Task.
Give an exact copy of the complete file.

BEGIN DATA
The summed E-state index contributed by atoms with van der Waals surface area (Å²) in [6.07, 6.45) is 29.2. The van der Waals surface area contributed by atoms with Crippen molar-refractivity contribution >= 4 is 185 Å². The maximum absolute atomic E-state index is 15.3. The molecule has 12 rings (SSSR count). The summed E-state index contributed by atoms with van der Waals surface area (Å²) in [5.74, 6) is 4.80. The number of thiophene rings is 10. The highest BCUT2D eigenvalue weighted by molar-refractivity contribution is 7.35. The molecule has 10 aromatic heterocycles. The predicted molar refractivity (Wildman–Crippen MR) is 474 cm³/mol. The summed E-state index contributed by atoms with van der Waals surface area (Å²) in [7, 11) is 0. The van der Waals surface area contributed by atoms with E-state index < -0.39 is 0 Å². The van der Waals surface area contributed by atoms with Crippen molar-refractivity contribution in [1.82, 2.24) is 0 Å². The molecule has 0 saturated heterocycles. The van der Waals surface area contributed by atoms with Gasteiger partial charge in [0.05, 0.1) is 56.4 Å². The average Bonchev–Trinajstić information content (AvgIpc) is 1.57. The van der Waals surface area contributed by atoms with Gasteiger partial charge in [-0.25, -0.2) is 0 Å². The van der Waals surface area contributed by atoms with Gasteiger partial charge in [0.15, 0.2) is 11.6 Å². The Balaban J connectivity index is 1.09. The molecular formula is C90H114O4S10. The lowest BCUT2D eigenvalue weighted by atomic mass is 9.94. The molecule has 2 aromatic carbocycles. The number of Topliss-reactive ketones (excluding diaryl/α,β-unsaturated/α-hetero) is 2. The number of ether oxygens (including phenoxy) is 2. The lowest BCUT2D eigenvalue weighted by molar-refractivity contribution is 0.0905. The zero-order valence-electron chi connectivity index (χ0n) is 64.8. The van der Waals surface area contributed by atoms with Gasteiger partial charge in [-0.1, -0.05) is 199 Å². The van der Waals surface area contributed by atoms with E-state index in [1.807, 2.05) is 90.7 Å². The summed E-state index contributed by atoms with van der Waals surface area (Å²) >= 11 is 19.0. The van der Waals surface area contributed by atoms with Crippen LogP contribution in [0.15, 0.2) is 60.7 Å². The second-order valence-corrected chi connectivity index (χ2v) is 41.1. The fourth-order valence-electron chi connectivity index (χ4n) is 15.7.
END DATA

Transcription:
The summed E-state index contributed by atoms with van der Waals surface area (Å²) in [6.07, 6.45) is 29.2. The van der Waals surface area contributed by atoms with Crippen molar-refractivity contribution >= 4 is 185 Å². The maximum absolute atomic E-state index is 15.3. The molecule has 12 rings (SSSR count). The summed E-state index contributed by atoms with van der Waals surface area (Å²) in [5.74, 6) is 4.80. The number of thiophene rings is 10. The highest BCUT2D eigenvalue weighted by molar-refractivity contribution is 7.35. The molecule has 10 aromatic heterocycles. The predicted molar refractivity (Wildman–Crippen MR) is 474 cm³/mol. The summed E-state index contributed by atoms with van der Waals surface area (Å²) in [7, 11) is 0. The van der Waals surface area contributed by atoms with E-state index < -0.39 is 0 Å². The van der Waals surface area contributed by atoms with Crippen molar-refractivity contribution in [1.82, 2.24) is 0 Å². The molecule has 0 saturated heterocycles. The van der Waals surface area contributed by atoms with Gasteiger partial charge in [0.05, 0.1) is 56.4 Å². The average Bonchev–Trinajstić information content (AvgIpc) is 1.57. The van der Waals surface area contributed by atoms with Gasteiger partial charge in [-0.25, -0.2) is 0 Å². The van der Waals surface area contributed by atoms with Gasteiger partial charge in [0.15, 0.2) is 11.6 Å². The Balaban J connectivity index is 1.09. The molecular formula is C90H114O4S10. The lowest BCUT2D eigenvalue weighted by atomic mass is 9.94. The molecule has 2 aromatic carbocycles. The number of Topliss-reactive ketones (excluding diaryl/α,β-unsaturated/α-hetero) is 2. The number of ether oxygens (including phenoxy) is 2. The lowest BCUT2D eigenvalue weighted by molar-refractivity contribution is 0.0905. The zero-order valence-electron chi connectivity index (χ0n) is 64.8. The van der Waals surface area contributed by atoms with Gasteiger partial charge in [-0.1, -0.05) is 199 Å². The van der Waals surface area contributed by atoms with E-state index in [1.807, 2.05) is 90.7 Å². The summed E-state index contributed by atoms with van der Waals surface area (Å²) >= 11 is 19.0. The van der Waals surface area contributed by atoms with Crippen LogP contribution in [0.15, 0.2) is 60.7 Å². The second-order valence-corrected chi connectivity index (χ2v) is 41.1. The fourth-order valence-electron chi connectivity index (χ4n) is 15.7.